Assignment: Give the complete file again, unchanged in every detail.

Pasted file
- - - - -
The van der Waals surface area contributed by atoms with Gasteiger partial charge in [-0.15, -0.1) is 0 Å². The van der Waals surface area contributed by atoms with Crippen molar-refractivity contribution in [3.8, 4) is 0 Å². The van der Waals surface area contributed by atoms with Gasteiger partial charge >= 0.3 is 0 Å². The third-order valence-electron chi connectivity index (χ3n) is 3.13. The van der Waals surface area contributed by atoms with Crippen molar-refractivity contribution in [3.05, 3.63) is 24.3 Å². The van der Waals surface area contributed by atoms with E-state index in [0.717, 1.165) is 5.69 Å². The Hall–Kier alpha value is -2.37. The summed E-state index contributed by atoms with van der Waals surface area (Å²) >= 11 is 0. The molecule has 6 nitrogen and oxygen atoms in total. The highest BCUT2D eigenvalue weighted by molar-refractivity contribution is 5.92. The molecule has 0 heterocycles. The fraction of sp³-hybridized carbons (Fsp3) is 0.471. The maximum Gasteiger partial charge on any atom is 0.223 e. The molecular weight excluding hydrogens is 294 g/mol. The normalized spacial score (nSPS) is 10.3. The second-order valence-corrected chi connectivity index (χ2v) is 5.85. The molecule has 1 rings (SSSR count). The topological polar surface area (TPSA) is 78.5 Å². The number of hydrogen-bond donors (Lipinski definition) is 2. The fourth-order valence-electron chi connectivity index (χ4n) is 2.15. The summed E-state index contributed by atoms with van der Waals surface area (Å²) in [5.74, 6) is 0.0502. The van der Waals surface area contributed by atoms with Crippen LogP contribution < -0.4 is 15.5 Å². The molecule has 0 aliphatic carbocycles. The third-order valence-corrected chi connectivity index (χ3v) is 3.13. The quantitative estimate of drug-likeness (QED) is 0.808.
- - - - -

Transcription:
The van der Waals surface area contributed by atoms with Gasteiger partial charge in [-0.15, -0.1) is 0 Å². The van der Waals surface area contributed by atoms with Crippen molar-refractivity contribution in [3.8, 4) is 0 Å². The van der Waals surface area contributed by atoms with Gasteiger partial charge >= 0.3 is 0 Å². The third-order valence-electron chi connectivity index (χ3n) is 3.13. The van der Waals surface area contributed by atoms with Crippen molar-refractivity contribution in [3.05, 3.63) is 24.3 Å². The van der Waals surface area contributed by atoms with E-state index in [0.717, 1.165) is 5.69 Å². The Hall–Kier alpha value is -2.37. The summed E-state index contributed by atoms with van der Waals surface area (Å²) >= 11 is 0. The molecule has 6 nitrogen and oxygen atoms in total. The highest BCUT2D eigenvalue weighted by molar-refractivity contribution is 5.92. The molecule has 0 heterocycles. The fraction of sp³-hybridized carbons (Fsp3) is 0.471. The maximum Gasteiger partial charge on any atom is 0.223 e. The molecular weight excluding hydrogens is 294 g/mol. The normalized spacial score (nSPS) is 10.3. The second-order valence-corrected chi connectivity index (χ2v) is 5.85. The molecule has 1 rings (SSSR count). The topological polar surface area (TPSA) is 78.5 Å². The number of hydrogen-bond donors (Lipinski definition) is 2. The fourth-order valence-electron chi connectivity index (χ4n) is 2.15. The summed E-state index contributed by atoms with van der Waals surface area (Å²) in [5.74, 6) is 0.0502. The van der Waals surface area contributed by atoms with Crippen LogP contribution < -0.4 is 15.5 Å². The molecule has 0 aliphatic carbocycles. The third-order valence-corrected chi connectivity index (χ3v) is 3.13. The quantitative estimate of drug-likeness (QED) is 0.808.